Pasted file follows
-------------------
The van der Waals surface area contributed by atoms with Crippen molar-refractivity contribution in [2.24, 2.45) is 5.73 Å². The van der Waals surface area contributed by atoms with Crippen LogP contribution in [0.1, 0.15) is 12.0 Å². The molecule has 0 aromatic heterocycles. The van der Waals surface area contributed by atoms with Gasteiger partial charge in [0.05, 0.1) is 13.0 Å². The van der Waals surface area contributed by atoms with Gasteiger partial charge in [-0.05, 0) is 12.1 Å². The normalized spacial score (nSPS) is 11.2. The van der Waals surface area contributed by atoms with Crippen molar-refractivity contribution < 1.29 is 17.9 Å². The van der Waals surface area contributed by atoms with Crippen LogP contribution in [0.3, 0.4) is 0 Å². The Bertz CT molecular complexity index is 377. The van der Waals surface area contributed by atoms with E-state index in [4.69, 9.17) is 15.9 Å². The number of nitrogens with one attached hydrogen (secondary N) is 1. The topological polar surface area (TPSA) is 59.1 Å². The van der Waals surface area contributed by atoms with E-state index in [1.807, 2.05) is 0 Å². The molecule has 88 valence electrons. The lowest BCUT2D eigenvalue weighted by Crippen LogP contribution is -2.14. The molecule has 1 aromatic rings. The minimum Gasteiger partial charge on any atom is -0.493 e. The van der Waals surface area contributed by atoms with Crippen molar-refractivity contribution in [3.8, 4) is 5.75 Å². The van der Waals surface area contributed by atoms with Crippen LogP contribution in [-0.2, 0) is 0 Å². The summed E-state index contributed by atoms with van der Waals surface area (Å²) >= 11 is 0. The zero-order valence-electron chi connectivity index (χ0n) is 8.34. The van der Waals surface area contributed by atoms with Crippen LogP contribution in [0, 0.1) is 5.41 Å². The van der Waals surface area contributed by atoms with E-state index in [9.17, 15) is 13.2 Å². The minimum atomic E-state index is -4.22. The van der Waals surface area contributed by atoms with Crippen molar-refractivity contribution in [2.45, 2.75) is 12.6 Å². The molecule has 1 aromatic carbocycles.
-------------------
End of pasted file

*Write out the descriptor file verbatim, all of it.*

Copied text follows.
The van der Waals surface area contributed by atoms with Crippen molar-refractivity contribution in [2.24, 2.45) is 5.73 Å². The van der Waals surface area contributed by atoms with Crippen LogP contribution in [0.1, 0.15) is 12.0 Å². The molecule has 0 aromatic heterocycles. The van der Waals surface area contributed by atoms with Gasteiger partial charge in [0.05, 0.1) is 13.0 Å². The van der Waals surface area contributed by atoms with Gasteiger partial charge in [-0.05, 0) is 12.1 Å². The normalized spacial score (nSPS) is 11.2. The van der Waals surface area contributed by atoms with Crippen molar-refractivity contribution < 1.29 is 17.9 Å². The van der Waals surface area contributed by atoms with Crippen LogP contribution in [0.3, 0.4) is 0 Å². The Bertz CT molecular complexity index is 377. The van der Waals surface area contributed by atoms with E-state index in [4.69, 9.17) is 15.9 Å². The number of nitrogens with one attached hydrogen (secondary N) is 1. The topological polar surface area (TPSA) is 59.1 Å². The van der Waals surface area contributed by atoms with E-state index in [1.807, 2.05) is 0 Å². The molecule has 88 valence electrons. The lowest BCUT2D eigenvalue weighted by Crippen LogP contribution is -2.14. The molecule has 1 aromatic rings. The minimum Gasteiger partial charge on any atom is -0.493 e. The van der Waals surface area contributed by atoms with Crippen molar-refractivity contribution in [3.8, 4) is 5.75 Å². The van der Waals surface area contributed by atoms with Crippen LogP contribution in [-0.2, 0) is 0 Å². The summed E-state index contributed by atoms with van der Waals surface area (Å²) >= 11 is 0. The zero-order valence-electron chi connectivity index (χ0n) is 8.34. The van der Waals surface area contributed by atoms with Crippen LogP contribution in [0, 0.1) is 5.41 Å². The van der Waals surface area contributed by atoms with E-state index in [9.17, 15) is 13.2 Å². The minimum atomic E-state index is -4.22. The van der Waals surface area contributed by atoms with Crippen molar-refractivity contribution in [2.45, 2.75) is 12.6 Å². The molecule has 1 aromatic carbocycles.